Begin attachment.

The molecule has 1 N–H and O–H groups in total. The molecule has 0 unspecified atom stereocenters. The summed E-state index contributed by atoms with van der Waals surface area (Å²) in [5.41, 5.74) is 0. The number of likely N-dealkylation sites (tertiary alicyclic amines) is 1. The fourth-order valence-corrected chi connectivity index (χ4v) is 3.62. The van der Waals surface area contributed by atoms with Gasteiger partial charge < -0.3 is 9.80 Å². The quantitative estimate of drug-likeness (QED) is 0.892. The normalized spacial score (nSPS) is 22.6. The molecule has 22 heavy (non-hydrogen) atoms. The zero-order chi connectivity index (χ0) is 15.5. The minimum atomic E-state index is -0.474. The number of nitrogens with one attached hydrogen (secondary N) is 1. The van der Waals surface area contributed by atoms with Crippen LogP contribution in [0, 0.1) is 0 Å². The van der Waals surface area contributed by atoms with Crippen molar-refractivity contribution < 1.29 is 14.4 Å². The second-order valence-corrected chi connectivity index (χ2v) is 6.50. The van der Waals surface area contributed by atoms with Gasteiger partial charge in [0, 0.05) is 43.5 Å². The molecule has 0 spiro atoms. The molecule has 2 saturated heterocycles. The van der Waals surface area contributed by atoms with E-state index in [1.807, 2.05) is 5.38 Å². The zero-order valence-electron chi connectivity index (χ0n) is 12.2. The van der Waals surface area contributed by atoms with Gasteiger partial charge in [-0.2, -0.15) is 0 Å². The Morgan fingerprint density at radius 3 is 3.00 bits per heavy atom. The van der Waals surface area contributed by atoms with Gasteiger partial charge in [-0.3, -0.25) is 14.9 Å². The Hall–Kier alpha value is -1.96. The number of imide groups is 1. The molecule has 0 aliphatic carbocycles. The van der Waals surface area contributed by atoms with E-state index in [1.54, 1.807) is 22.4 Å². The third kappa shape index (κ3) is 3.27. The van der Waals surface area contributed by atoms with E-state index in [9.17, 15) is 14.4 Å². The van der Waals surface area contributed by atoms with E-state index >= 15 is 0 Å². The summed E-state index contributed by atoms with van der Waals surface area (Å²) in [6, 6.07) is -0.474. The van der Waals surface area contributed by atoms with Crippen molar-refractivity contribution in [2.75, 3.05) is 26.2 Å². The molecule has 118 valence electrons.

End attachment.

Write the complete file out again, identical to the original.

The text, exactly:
The molecule has 1 N–H and O–H groups in total. The molecule has 0 unspecified atom stereocenters. The summed E-state index contributed by atoms with van der Waals surface area (Å²) in [5.41, 5.74) is 0. The number of likely N-dealkylation sites (tertiary alicyclic amines) is 1. The fourth-order valence-corrected chi connectivity index (χ4v) is 3.62. The van der Waals surface area contributed by atoms with Gasteiger partial charge < -0.3 is 9.80 Å². The quantitative estimate of drug-likeness (QED) is 0.892. The normalized spacial score (nSPS) is 22.6. The molecule has 22 heavy (non-hydrogen) atoms. The zero-order chi connectivity index (χ0) is 15.5. The minimum atomic E-state index is -0.474. The number of nitrogens with one attached hydrogen (secondary N) is 1. The van der Waals surface area contributed by atoms with Crippen LogP contribution in [0, 0.1) is 0 Å². The van der Waals surface area contributed by atoms with Crippen molar-refractivity contribution < 1.29 is 14.4 Å². The second-order valence-corrected chi connectivity index (χ2v) is 6.50. The van der Waals surface area contributed by atoms with Gasteiger partial charge in [0, 0.05) is 43.5 Å². The molecule has 0 spiro atoms. The molecule has 2 saturated heterocycles. The van der Waals surface area contributed by atoms with E-state index in [1.807, 2.05) is 5.38 Å². The zero-order valence-electron chi connectivity index (χ0n) is 12.2. The van der Waals surface area contributed by atoms with Gasteiger partial charge in [-0.2, -0.15) is 0 Å². The Morgan fingerprint density at radius 3 is 3.00 bits per heavy atom. The van der Waals surface area contributed by atoms with Gasteiger partial charge in [-0.3, -0.25) is 14.9 Å². The Hall–Kier alpha value is -1.96. The number of imide groups is 1. The molecule has 0 aliphatic carbocycles. The van der Waals surface area contributed by atoms with E-state index in [1.54, 1.807) is 22.4 Å². The third kappa shape index (κ3) is 3.27. The van der Waals surface area contributed by atoms with E-state index in [9.17, 15) is 14.4 Å². The van der Waals surface area contributed by atoms with E-state index >= 15 is 0 Å². The summed E-state index contributed by atoms with van der Waals surface area (Å²) in [6, 6.07) is -0.474. The van der Waals surface area contributed by atoms with Crippen molar-refractivity contribution in [2.75, 3.05) is 26.2 Å². The molecule has 118 valence electrons.